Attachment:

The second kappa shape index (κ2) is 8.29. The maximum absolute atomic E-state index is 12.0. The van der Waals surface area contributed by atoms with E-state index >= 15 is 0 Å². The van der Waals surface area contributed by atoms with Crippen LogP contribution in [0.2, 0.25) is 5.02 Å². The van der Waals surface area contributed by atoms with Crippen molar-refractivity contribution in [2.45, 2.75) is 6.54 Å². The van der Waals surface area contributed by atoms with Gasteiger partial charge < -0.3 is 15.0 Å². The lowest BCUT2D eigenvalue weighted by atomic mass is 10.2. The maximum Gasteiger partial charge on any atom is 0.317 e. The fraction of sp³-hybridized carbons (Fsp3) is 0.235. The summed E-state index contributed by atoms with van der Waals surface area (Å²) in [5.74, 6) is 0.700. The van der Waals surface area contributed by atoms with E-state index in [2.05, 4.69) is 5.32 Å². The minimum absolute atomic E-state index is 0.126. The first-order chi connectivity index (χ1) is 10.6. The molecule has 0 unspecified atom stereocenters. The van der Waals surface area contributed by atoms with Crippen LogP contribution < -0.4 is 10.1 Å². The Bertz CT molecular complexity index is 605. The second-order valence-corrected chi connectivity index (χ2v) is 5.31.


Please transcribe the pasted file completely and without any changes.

The second kappa shape index (κ2) is 8.29. The maximum absolute atomic E-state index is 12.0. The van der Waals surface area contributed by atoms with E-state index >= 15 is 0 Å². The van der Waals surface area contributed by atoms with Crippen LogP contribution in [0.2, 0.25) is 5.02 Å². The van der Waals surface area contributed by atoms with Crippen molar-refractivity contribution in [2.45, 2.75) is 6.54 Å². The van der Waals surface area contributed by atoms with Gasteiger partial charge < -0.3 is 15.0 Å². The lowest BCUT2D eigenvalue weighted by atomic mass is 10.2. The maximum Gasteiger partial charge on any atom is 0.317 e. The fraction of sp³-hybridized carbons (Fsp3) is 0.235. The summed E-state index contributed by atoms with van der Waals surface area (Å²) in [5.74, 6) is 0.700. The van der Waals surface area contributed by atoms with E-state index in [2.05, 4.69) is 5.32 Å². The minimum absolute atomic E-state index is 0.126. The first-order chi connectivity index (χ1) is 10.6. The molecule has 0 unspecified atom stereocenters. The van der Waals surface area contributed by atoms with Crippen LogP contribution < -0.4 is 10.1 Å². The Bertz CT molecular complexity index is 605. The second-order valence-corrected chi connectivity index (χ2v) is 5.31.